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Richmond to open two new shelters ahead of winter

A brick building is seen.
Alex Broening
VPM News File
The HI Richmond hostel, in the former Otis Elevator building at 7 N. Second St.

Starting Friday, there will be 200 beds available for unhoused people in the 'capital of compassion.'

As rates of unhoused people have risen in the City of Richmond, elected officials have begun to answer public demands to provide more permanent housing solutions for people experiencing unsheltered homelessness.

On Thursday, Nov. 30, Richmond officials announced that a 150-bed inclement weather shelter in Northside operated by the Salvation Army would be opening on Dec. 1, after City Council allocated $1.3 million to renovate two housing shelters earlier in November.

There will also be a 50-bed family shelter opening up on Dec. 1 in the Monroe Ward neighborhood. Those looking for access to the shelter will need to reach out to the Greater Richmond Continuum of Care by calling (804) 972-0831.

The Northside shelter will be open through April 15, 2024, with potential for extended year-round services, while the Monroe Ward shelter will be open year-round.

In the past, residents have criticized the city’s lack of dedicated services for its unhoused population. As previously reported, the city missed its self-imposed deadline for establishing inclement weather shelters last winter. Over the summer, a new report was released stating that more people in the Richmond-area are living without shelter.

During Thursday’s remarks, Mayor Levar Stoney acknowledged that Richmond is doing what it can to provide as many options as possible for the growing population of unsheltered people.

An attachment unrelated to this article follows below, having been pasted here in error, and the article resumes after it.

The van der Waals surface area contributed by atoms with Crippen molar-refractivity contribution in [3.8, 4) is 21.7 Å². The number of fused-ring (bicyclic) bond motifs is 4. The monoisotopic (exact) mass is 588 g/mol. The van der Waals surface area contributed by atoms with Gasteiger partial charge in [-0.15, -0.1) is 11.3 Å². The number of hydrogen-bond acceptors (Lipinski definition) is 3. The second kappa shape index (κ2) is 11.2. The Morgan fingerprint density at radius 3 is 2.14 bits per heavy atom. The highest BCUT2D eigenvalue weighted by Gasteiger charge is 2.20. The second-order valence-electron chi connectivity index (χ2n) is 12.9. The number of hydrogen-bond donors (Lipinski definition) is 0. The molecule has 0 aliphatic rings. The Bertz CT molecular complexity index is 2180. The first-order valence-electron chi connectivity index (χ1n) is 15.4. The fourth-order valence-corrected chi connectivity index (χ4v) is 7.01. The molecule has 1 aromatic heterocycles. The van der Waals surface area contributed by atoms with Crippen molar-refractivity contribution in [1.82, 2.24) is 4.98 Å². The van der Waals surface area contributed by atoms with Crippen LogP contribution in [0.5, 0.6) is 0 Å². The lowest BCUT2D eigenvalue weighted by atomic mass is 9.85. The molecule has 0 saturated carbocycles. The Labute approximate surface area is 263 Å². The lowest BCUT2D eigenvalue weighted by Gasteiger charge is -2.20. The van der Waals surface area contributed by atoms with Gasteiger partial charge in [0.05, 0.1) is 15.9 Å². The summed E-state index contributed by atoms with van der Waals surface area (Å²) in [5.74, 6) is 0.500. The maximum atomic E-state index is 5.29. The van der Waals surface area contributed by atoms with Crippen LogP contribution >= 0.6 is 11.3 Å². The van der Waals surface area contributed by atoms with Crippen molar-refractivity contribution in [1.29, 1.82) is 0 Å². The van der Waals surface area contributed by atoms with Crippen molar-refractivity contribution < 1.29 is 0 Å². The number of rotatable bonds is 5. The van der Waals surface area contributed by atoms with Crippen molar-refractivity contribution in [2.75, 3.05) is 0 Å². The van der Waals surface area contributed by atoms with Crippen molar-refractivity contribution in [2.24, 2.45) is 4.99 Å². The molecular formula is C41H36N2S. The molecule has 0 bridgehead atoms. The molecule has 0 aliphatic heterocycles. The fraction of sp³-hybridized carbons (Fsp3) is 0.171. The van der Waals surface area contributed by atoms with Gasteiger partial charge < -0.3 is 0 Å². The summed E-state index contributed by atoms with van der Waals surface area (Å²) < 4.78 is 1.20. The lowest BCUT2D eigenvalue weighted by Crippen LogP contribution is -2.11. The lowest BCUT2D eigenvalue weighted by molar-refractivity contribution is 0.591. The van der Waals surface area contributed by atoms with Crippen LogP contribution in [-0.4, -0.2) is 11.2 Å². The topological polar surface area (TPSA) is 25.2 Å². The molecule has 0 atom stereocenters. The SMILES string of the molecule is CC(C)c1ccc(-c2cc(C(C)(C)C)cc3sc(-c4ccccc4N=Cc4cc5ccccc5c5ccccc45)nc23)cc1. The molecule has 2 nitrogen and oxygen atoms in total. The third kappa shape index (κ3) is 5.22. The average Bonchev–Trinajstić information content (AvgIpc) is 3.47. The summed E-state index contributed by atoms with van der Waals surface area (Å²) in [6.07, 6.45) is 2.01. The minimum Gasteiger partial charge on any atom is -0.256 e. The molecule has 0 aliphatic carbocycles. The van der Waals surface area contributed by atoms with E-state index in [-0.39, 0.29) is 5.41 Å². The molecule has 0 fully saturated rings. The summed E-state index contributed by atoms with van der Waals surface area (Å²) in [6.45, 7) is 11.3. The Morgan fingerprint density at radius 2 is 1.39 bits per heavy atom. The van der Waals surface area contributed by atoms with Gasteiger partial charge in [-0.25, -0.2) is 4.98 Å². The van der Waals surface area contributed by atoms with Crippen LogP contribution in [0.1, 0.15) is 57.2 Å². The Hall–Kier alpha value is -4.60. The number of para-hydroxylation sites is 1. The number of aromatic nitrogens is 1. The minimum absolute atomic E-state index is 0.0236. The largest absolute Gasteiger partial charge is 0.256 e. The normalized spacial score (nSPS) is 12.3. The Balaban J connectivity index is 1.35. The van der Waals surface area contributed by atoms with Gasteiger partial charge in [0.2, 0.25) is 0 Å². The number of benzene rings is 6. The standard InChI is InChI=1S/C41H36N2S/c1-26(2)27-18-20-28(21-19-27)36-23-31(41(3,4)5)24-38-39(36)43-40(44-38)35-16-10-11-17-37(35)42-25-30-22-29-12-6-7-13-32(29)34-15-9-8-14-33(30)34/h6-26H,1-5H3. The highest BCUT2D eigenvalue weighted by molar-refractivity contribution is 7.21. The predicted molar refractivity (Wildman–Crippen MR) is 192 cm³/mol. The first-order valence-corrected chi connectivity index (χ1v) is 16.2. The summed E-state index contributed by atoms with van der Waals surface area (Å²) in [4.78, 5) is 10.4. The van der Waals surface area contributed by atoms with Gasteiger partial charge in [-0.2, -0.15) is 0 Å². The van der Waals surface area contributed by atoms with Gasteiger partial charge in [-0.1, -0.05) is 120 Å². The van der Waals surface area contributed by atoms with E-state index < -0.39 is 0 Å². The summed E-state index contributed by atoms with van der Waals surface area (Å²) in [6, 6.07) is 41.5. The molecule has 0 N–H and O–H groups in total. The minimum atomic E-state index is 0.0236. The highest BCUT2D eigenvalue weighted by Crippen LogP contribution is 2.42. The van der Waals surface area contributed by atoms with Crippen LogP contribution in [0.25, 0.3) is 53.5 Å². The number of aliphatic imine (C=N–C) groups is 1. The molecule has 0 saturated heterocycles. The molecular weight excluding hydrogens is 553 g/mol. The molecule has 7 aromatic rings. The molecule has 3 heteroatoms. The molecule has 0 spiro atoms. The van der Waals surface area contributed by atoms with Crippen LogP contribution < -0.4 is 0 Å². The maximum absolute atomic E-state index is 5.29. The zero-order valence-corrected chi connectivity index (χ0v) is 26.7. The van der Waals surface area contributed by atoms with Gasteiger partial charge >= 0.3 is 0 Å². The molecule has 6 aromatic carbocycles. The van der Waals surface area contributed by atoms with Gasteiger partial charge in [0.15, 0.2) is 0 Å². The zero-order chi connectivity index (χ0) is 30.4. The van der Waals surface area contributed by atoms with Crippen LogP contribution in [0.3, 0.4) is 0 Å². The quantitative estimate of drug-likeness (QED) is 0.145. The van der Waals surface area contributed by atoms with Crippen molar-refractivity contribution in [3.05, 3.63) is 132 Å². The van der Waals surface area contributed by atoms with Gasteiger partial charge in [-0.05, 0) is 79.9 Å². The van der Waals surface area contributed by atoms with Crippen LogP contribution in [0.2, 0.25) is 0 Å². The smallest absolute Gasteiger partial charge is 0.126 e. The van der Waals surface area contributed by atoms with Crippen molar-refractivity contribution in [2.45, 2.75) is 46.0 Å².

“As I've said many times before, there is no lack of compassion from the city,” Stoney said. “But there's at times a lack of capacity. Today, we are expanding that capacity.”

Leaders in the city recognize that many unhoused residents in the area might not have family or friends to rely on when times get tough.

“Not everyone has the same starting point, nor do they have the same set of circumstances,” said Traci Deshazor, the city’s deputy chief administrative officer for human services. “What we know to be true is that each individual we serve has a unique set of circumstances, and our consistent goal is to meet them where they are and simply assist.”

The city has put $50 million in its budget to be used over the next five years to help mitigate what Stoney calls a “crisis of homelessness.” Richmond will receive a matching financial commitment from the Virginia-based nonprofit Local Initiative Support Coalition as part of the ongoing efforts.

The city has also recognized that shelter is only a temporary solution for that crisis, and is more of an “entry point to get people back on the path of stability,” which Mayor Stoney is grateful for.

City officials have worked to create a “welcoming, supportive and compassionate city,” Stoney said, referring to all the work done to make Richmond a “capital of compassion.

Annette Cousins with the Greater Richmond Continuum of Care said that the groups that serve Richmond’s unhoused population have served more than 1,000 people through a year-round emergency shelter and housing programs.

“In the last 10 years, this network of providers has found permanent housing for more than 11,410 unique individuals in our community,” Cousins said.

Updated: December 1, 2023 at 3:42 PM EST
Information regarding access to the Monroe Ward shelter was added.
Lyndon German covers Henrico and Hanover counties for VPM News.
Meghin Moore is a VPM News editor. She's a Penn State graduate with a background in broadcast and digital journalism. Previously, she worked at The Daily Progress in Charlottesville.
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